Twenty two giant sized men run around and tackle each other on a natural grass field for a couple of hours during a football game. They come back and do this between two and three times per month for an entire football season. How is it that the grass looks really good when it probably shouldn’t even be alive at the end of the season?
First, preparation is key. The right choice of grass makes all the difference. For the climate in both Baton Rouge, New Orleans, and other parts of south Louisiana, a hybrid Bermuda grass can take a lot of damage and regrow in a matter of days. Soil composition which allows easy movement of water, air, and roots will shorten recovery times after field use.
Off season core aeration and top dressing keep the field healthy during use later in the year. Actively reducing soil compaction in the off season allows for some great root development. Top dressing the soil will even out the low spots the field created by players repeated use during football season.
Next is prevention. Regular overseeding during the entire season keeps a continuous supply of new grass to replace the damaged areas. The players cleats help to sow the new seeds. The new grass seeds get plenty of nutrition and sunlight on a low cut field and start growing quickly.
Irrigation lets us fill in mother nature’s gaps. Sunlight and water go a long way in promoting growth for grass. Complete, consistent coverage for the playing field is vital. This is paired with great subsurface drainage to get the roots enough water, but not too much water.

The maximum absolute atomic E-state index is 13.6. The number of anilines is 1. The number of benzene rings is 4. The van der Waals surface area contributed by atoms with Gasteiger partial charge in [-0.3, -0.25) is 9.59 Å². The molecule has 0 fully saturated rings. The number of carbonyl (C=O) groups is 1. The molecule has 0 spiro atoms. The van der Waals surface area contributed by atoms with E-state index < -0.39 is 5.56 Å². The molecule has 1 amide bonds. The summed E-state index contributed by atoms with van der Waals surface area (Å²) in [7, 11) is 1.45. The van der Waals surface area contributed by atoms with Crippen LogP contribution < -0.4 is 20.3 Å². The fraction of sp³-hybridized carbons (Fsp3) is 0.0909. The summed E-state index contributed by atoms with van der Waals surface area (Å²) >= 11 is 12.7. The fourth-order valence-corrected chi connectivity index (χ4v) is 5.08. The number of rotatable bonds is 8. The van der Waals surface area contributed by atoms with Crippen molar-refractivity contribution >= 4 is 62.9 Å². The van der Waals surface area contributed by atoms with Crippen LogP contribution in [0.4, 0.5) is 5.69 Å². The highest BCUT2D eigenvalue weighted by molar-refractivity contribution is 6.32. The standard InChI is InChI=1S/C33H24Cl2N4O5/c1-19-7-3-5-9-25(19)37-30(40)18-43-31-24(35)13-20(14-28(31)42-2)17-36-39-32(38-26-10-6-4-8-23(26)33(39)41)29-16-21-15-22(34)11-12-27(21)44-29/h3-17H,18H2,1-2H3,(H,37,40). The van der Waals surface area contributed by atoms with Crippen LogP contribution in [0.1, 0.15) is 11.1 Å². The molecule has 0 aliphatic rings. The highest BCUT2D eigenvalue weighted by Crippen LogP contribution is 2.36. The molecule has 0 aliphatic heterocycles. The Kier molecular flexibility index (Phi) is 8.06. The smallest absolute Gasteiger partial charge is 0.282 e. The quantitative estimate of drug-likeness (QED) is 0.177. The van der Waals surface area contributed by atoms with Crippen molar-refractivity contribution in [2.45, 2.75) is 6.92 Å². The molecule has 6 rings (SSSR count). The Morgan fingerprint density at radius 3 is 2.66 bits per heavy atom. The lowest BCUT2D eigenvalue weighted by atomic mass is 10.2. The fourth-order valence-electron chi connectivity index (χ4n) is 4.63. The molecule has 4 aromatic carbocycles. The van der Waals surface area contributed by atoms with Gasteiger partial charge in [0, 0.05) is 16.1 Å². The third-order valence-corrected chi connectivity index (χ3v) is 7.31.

Fertilization gives stressed grass what it needs to grow. Maintaining an accurate fertilization program keeps the grass growing and green. With the right fertilizer, irrigation and sunlight, hybrid Bermuda grass is a growth monster. Bare areas will be covered with grass in a weeks time.
The last tool is replacement. Replacing is usually the most expensive option, but is necessary at times. This typically means installing new sod to a very damaged area right after a game and nursing it’s root growth. If you have a very rough area of grass, focus on the repairs when there is an off week or an away game. The extra week of care will really show on the next home game.
Continuous wet weather leads to the right conditions for Entomosporium leaf spot to develop on your Indian Hawthorne bushes. Look for small, reddish-purple dots on new leaves that seem to die in the center of the spots. Yellow outlines will form on the outline of the spots. Later you will see the leaves turning red and falling off. This leaves your Indian Hawthorne with a lot less leaves and looking really unhealthy.
This fungus lives on the leaves that are infected and also on the surface of the ground. If you catch it early, remove the infected leaves. Like most fungi, removing select branches and allowing more airflow will let the plant dry quicker. This creates a less pleasant place for the fungus. Also remove the old leaves that have fallen to the ground.
Fungicides will help in controlling Entomosporium leaf spot. Use it about every two weeks when the weather keeps the area wet and the temperature is not hot enough to dry out the plant leaves quickly. Spring and Fall are prime time for this fungus to develop. If you continue to have problems with this disease year after year, consider replacing your plants with a different species.